I have a situation where multiple client apps send messages via the Service Broker (utilizing stored procs). These messages are picked up by yet another client app and then processed. The way the messages are picked up is that the app issues the following SQL statement (pseudo code):

    WAITFOR (RECEIVE CONVERT(int, message_body) AS Message FROM SB_ReceiveQ)

So basically the code just blocks until a message is received. This all works fine.

My question is about the implication of issuing a WAITFOR (RECEIVE... command which hangs on to some service broker based resource basically forever. Are there any performance issues associated with this pattern that I should know about?

For reference, this is SQL Server 2005.


You are blocking a worker in SQL Server and workers are limited, subject to max worker threads. This means there should not be thousands of requests blocked in WAITFOR(RECEIVE...) or you'll starve the server of workers.

But the first question that comes to mind is Why no leverage Service Broker Activation? This way you wouldn't be waiting all the time but only when activated because there are messages to receive.

  • So given that I will only have a single app with the WAITFOR... request, it shouldn't be an issue at all. – AngryHacker Sep 16 '12 at 20:02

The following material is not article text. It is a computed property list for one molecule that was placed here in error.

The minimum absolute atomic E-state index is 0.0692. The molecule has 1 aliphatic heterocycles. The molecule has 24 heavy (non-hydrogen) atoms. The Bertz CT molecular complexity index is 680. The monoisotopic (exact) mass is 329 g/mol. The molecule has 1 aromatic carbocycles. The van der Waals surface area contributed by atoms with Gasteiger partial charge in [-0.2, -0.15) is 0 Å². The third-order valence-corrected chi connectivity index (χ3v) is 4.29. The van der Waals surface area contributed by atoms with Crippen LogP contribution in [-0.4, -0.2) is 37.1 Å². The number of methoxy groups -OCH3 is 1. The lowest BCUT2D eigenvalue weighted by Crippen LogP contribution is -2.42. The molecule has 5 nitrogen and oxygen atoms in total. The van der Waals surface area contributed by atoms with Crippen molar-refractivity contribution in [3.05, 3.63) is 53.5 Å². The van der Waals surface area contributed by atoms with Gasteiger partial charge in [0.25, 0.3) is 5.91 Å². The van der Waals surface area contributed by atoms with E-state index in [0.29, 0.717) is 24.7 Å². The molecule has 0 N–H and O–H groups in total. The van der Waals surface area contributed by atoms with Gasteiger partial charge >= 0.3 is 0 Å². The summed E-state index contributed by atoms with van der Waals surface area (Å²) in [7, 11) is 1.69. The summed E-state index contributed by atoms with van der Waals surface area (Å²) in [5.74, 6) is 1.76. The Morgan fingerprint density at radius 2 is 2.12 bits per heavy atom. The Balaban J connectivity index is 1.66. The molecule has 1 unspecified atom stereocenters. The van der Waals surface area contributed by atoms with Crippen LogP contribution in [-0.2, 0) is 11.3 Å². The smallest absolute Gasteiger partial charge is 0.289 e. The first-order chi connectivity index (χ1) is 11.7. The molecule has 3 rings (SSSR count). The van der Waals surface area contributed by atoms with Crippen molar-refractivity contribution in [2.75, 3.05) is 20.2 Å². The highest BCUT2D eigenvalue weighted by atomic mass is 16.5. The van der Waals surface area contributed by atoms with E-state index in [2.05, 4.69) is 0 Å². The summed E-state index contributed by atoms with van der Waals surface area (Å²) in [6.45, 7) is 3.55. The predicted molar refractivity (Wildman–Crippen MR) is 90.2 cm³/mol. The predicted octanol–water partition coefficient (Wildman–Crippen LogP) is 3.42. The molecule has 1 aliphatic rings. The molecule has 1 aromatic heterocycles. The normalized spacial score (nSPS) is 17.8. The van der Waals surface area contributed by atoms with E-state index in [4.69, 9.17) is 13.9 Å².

We've had 50+ machines doing this all day every day in SQL Server 2005. Been doing it for 3+ years without issue.


The biggest issue I know of with an indefinite WAITFOR is log file expansion. This is describe here. SQL Server hooks into its log when you start a transaction. All transactional events, such as UPDATEs to other tables, that happen after that transaction has started will be logged in the log “after” that. One can think of SQL Server writing to the log file in a circular way: when it reaches the end, it goes to the beginning and continues. However, once the log is filled with unreclaimable “active transactions”, it has to start expanding the log, if enabled.

Expanding the logfile is expensive. If the server needs to log things before it can respond to clients, those responses will have to wait for the log to expand. Additionally, if transactions last forever, the log will expand until it uses all available free space.

As long as your RECEIVE takes to run, it will prevent reclamation of the log. You can mitigate this by ensuring that your RECEIVE has a short enough timeout to prevent the log from growing indefinitely and handling the error condition of an event not coming in time for the timeout.

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